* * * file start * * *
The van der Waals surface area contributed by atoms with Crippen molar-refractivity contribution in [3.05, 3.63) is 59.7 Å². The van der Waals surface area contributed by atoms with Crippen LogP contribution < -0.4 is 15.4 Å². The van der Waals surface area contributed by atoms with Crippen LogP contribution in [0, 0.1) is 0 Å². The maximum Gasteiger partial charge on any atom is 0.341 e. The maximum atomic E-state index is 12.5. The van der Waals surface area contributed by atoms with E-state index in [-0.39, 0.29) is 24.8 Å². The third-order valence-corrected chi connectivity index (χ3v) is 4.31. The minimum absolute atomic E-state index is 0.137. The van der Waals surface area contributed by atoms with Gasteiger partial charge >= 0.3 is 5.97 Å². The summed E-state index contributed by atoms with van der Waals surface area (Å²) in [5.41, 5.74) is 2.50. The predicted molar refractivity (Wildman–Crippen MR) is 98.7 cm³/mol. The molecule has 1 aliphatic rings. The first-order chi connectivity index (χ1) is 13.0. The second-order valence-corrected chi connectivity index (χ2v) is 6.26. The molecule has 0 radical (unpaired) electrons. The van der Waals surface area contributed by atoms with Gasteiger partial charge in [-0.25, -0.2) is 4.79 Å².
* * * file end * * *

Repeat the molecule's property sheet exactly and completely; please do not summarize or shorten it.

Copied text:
The van der Waals surface area contributed by atoms with Crippen molar-refractivity contribution in [3.05, 3.63) is 59.7 Å². The van der Waals surface area contributed by atoms with Crippen LogP contribution < -0.4 is 15.4 Å². The van der Waals surface area contributed by atoms with Crippen LogP contribution in [0, 0.1) is 0 Å². The maximum Gasteiger partial charge on any atom is 0.341 e. The maximum atomic E-state index is 12.5. The van der Waals surface area contributed by atoms with E-state index in [-0.39, 0.29) is 24.8 Å². The third-order valence-corrected chi connectivity index (χ3v) is 4.31. The minimum absolute atomic E-state index is 0.137. The van der Waals surface area contributed by atoms with Gasteiger partial charge >= 0.3 is 5.97 Å². The summed E-state index contributed by atoms with van der Waals surface area (Å²) in [5.41, 5.74) is 2.50. The predicted molar refractivity (Wildman–Crippen MR) is 98.7 cm³/mol. The molecule has 1 aliphatic rings. The first-order chi connectivity index (χ1) is 13.0. The second-order valence-corrected chi connectivity index (χ2v) is 6.26. The molecule has 0 radical (unpaired) electrons. The van der Waals surface area contributed by atoms with Gasteiger partial charge in [-0.25, -0.2) is 4.79 Å².